should be castrated. This judicial sentence, when compared with the Hebrew
prescription of death (Lev 20:13), shows that in Mesopotamian society the
offense was regarded as a secondary civic infraction. While homosexuality
seems to have been a recognized part of Hittite life, their laws
nevertheless prescribe execution for a man who sodomizes his son.
Bestiality, defined in terms of a man or woman having sexual relations
with an animal (Lev 18:23; 20:15-16), is considered by the Torah as a
defilement for a man and a sexual perversion for a woman. It appears to
have been fairly common in antiquity, being indulged in by the
Mesopotamians, Egyptians, and Hittites.
The shorter list of prohibited relationships in Leviticus 20:10-21
deals with many of the same offenses, but also prescribes punishments for
such violations. Thus a man who commits adultery with his neighbor's wife
is to be executed, along with his sexual partner. This is also the penalty
for a man who defiles his father's wife or his daughter-in-law.
Homosexuality is once again condemned, and the sexual offenders sentenced
to death. The marriage of a man, a woman, and her mother is deemed wicked,
and the offenders sentenced to be burned with fire so as to expunge
completely the wickedness of the act from the holy community. Bestiality,
condemned already as a perversion, is regarded as a capital offense, which
includes the animal also.
There are important reasons why these enactments are part of Torah law. Moral purity and spiritual dedication
requisites if we are to maintain our distinctive projection of God's power and holiness in
the world. The prohibitions reinforced the
traditional emphasis on family honor, since the family was the building
block of society. It must be maintained at all costs if society is to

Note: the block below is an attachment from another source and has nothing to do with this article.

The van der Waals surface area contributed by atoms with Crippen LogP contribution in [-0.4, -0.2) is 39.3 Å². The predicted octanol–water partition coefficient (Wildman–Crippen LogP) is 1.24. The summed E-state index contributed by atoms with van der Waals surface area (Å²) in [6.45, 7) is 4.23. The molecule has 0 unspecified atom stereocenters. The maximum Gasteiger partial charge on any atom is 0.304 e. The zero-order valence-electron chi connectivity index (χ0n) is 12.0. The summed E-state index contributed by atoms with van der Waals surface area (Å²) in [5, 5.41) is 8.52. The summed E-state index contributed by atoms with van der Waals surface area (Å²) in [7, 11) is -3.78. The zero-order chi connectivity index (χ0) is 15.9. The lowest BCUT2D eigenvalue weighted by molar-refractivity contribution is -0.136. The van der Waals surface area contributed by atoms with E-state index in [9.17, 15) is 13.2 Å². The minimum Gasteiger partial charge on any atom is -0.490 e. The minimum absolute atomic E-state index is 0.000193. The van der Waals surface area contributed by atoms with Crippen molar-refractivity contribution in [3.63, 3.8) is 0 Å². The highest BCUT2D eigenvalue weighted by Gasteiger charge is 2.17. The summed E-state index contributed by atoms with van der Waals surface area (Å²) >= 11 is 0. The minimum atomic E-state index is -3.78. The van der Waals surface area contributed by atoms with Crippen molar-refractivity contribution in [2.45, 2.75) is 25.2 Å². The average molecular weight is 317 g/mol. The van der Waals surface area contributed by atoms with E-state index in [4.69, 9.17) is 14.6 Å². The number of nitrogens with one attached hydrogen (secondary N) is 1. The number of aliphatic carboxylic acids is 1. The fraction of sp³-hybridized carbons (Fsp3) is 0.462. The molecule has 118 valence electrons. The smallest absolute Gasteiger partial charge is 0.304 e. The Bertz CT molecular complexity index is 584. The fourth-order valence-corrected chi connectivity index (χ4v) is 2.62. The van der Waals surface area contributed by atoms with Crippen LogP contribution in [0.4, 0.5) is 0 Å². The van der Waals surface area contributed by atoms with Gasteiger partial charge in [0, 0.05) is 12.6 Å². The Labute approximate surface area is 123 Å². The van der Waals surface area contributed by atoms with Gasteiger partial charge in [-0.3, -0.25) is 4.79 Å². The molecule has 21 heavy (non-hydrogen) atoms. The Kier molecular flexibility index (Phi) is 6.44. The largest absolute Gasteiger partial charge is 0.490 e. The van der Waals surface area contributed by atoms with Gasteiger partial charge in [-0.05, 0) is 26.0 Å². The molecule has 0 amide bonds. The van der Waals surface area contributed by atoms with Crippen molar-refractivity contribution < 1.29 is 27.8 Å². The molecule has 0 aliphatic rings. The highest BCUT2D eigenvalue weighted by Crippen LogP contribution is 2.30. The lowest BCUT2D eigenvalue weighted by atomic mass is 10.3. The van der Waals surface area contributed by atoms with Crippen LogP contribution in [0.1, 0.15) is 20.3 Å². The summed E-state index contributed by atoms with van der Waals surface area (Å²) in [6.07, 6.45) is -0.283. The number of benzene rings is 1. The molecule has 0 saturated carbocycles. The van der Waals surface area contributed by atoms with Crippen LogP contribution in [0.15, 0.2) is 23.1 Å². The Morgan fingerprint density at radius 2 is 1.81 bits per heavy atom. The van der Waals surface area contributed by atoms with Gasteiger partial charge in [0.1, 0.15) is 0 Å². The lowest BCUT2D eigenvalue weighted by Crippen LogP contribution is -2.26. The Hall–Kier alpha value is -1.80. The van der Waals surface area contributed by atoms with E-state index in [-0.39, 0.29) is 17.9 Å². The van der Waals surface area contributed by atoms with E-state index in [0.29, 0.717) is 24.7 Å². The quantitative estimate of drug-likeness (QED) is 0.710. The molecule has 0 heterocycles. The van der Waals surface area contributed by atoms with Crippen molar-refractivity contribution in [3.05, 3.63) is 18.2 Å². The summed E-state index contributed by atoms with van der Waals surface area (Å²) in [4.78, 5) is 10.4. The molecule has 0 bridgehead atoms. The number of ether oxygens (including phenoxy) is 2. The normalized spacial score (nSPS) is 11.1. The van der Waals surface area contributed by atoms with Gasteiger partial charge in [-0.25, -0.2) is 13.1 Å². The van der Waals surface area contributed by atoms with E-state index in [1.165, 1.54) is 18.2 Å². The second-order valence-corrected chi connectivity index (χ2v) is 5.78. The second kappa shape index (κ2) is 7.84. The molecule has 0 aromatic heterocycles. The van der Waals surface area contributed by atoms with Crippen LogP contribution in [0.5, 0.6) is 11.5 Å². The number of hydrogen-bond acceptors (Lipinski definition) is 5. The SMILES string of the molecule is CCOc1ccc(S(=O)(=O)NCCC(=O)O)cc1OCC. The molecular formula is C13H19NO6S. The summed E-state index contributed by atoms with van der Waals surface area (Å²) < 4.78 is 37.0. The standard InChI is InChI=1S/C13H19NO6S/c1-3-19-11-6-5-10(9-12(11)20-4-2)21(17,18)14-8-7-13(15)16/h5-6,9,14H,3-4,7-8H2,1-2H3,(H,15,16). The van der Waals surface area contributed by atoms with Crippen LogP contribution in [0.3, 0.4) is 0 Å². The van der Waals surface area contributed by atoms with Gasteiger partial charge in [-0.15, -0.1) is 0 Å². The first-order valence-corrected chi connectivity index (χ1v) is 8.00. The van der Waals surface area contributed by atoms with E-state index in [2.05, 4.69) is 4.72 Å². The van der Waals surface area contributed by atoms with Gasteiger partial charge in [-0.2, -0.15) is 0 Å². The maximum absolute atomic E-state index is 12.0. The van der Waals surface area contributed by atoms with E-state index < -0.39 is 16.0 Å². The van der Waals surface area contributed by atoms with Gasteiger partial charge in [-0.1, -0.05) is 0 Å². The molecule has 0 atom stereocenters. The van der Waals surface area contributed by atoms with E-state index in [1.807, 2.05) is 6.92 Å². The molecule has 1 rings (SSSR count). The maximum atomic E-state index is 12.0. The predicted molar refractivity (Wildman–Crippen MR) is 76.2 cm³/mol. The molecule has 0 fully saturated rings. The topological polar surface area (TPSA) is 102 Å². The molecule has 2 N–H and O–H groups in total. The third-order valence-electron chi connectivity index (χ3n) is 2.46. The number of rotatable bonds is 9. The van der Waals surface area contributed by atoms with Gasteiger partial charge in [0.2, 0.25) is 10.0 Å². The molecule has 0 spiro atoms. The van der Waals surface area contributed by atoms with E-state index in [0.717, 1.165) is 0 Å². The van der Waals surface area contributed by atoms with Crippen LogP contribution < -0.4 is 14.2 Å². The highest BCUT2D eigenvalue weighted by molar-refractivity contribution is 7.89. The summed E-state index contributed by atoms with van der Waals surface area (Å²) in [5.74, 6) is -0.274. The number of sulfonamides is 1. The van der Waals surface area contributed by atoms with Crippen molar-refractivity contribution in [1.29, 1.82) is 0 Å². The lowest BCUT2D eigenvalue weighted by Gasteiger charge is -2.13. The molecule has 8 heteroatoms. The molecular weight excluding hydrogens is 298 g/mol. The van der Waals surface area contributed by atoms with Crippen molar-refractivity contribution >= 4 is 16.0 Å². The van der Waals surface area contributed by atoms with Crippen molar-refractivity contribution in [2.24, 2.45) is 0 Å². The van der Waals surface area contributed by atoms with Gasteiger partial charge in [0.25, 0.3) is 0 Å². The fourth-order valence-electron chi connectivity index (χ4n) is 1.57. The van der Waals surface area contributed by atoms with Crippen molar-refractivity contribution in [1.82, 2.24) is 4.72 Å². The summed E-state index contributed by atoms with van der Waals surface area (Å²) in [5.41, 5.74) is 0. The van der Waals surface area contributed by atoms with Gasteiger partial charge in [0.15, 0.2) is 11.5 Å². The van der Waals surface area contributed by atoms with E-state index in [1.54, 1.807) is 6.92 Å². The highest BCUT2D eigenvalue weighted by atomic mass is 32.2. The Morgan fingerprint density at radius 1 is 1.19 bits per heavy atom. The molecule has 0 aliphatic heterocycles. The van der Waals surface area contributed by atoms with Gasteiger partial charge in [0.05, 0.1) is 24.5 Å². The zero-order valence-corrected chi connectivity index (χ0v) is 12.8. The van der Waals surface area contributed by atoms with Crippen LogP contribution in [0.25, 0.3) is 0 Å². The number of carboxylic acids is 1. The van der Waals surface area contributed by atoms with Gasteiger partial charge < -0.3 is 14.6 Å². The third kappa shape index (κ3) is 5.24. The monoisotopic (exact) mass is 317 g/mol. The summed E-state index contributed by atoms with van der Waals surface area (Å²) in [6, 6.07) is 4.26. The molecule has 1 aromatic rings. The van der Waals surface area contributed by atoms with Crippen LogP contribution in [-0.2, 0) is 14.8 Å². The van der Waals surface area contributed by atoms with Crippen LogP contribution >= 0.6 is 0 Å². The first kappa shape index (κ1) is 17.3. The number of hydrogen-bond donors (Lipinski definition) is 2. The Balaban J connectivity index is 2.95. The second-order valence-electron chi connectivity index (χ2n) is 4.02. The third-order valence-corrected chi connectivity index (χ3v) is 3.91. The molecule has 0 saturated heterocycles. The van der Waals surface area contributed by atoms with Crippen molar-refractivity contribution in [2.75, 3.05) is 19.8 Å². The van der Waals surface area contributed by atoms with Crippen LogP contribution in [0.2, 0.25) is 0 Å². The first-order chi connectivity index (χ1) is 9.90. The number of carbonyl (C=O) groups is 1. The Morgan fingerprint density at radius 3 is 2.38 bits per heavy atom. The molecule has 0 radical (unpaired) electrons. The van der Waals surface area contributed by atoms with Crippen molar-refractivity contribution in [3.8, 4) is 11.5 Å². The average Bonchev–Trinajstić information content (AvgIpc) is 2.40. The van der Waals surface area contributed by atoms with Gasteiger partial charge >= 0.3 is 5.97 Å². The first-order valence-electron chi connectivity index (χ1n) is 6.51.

survive. Any marriage relationship that is too close may exert a
devastating effect on community solidarity by provoking family feuds that
can last for centuries.
Serious problems would also have arisen through intermarriage when the
result of such unions was the concentration of lands and riches in the
hands of a few Hebrew families. The greatest danger by far would have resulted from the pollution of the
genetic pool because of inbreeding. The bulk of the relationships
prohibited by the legislation involved first and second degrees of
consanguinity, that is, parent-child and grandparent-grandchild incest.
Coition within the forbidden degrees of family relationships generally
results in genetic complications when offspring are produced. Recessive
genes often become dominant and endow the foetus with various kinds of
diseases or congenital malformations. This seems to have been the force of
the Hebrew tevel [confusion / violation of nature or divine law], a word that occurs only in Leviticus 18:23 and
20:12. It comes from balal , meaning "to confuse," and
conveys aptly the genetic upheaval that occurs in many cases of
inbreeding, since God's rules for procreation have been upset.